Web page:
The Murray gambit to block the confirmation vote in committee seemed to catch everyone by surprise, even though Democrats in other committees were doing similar and even more extreme things. (Then again, it seemed to catch the majority staff by surprise, too.)  Where was DeVos during the interminable gap between her hearing and the final vote – and what was she up to? There was little if any coverage of the substance of the DeVos visits with senators before the floor votes, as we’re currently hearing about Supreme Court nominee Gorsuch. Did the meetings go well or poorly? We still don’t know.

What else got missed or pushed aside?

Several things: The fact that not everybody who opposed the Trump administration was equally concerned about DeVos. (The New York Times, though, noted that the De Blasio administration has presented itself as “decidedly nonalarmist” about Ms. DeVos’s appointment.) The fact that anti-Devos advocates might have known their immediate efforts would fall short but were pursuing other, broader goals. The fundamental questions about choice, including whether parents should be allowed to choose even if they don’t choose better schools or choice doesn’t improve systemic outcomes? It’s also a shame that presidential politics weren’t better addressed in the coverage of the DeVos confirmation. (As noted by Education Week towards the end of the debate, Democratic senators like Booker and Warren seemed to be positioning themselves for possible presidential runs in 2020.)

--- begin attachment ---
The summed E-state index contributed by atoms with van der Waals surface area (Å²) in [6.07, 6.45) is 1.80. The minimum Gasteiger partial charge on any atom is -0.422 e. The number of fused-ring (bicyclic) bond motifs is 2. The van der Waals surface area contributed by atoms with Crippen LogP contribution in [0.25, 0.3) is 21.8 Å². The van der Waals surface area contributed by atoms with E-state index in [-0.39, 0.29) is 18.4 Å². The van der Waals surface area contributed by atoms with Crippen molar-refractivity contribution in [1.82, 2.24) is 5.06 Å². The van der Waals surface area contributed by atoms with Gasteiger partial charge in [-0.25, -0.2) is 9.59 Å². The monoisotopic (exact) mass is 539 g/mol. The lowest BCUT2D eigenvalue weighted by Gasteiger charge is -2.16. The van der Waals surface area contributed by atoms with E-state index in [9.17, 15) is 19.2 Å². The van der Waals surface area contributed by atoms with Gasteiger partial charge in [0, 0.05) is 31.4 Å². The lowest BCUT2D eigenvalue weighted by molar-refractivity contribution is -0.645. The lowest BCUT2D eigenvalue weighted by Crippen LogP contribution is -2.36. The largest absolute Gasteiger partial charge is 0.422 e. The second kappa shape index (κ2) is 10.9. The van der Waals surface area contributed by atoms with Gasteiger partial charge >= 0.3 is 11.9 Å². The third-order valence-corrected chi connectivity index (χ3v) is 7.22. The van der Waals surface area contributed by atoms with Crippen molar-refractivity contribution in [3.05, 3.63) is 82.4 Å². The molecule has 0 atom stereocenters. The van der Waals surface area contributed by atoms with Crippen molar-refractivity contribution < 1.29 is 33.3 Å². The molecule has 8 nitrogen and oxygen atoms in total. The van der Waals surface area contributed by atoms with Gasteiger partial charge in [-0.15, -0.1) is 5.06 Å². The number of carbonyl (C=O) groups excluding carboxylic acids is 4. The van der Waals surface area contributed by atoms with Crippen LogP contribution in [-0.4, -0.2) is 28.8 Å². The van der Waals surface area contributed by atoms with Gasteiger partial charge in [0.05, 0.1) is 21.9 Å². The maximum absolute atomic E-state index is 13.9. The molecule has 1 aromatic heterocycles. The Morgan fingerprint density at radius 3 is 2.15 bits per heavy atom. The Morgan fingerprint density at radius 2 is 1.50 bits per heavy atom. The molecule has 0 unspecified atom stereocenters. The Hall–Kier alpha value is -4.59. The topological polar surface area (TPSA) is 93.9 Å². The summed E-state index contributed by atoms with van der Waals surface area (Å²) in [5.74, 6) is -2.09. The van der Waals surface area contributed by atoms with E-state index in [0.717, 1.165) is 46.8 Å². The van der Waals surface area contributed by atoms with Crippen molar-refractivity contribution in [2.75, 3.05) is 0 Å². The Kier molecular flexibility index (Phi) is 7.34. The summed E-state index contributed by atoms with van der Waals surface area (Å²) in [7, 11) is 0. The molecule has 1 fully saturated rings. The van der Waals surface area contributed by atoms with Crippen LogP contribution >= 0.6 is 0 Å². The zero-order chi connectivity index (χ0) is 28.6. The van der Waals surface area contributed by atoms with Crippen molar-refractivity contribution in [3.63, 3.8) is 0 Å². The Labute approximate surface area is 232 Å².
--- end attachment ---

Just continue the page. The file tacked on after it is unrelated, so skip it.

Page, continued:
Reporters covering the DeVos confirmation did a great job covering the protest against her but could have done much better at debunking the possibility that the nomination would fail — and leaving themselves time to report and describe the next-level dynamics and issues in play. Continuing to suggest that DeVos might lose might have been what her opponents wanted to hear in the short run, but undercuts readers’ trust in news coverage in the long run.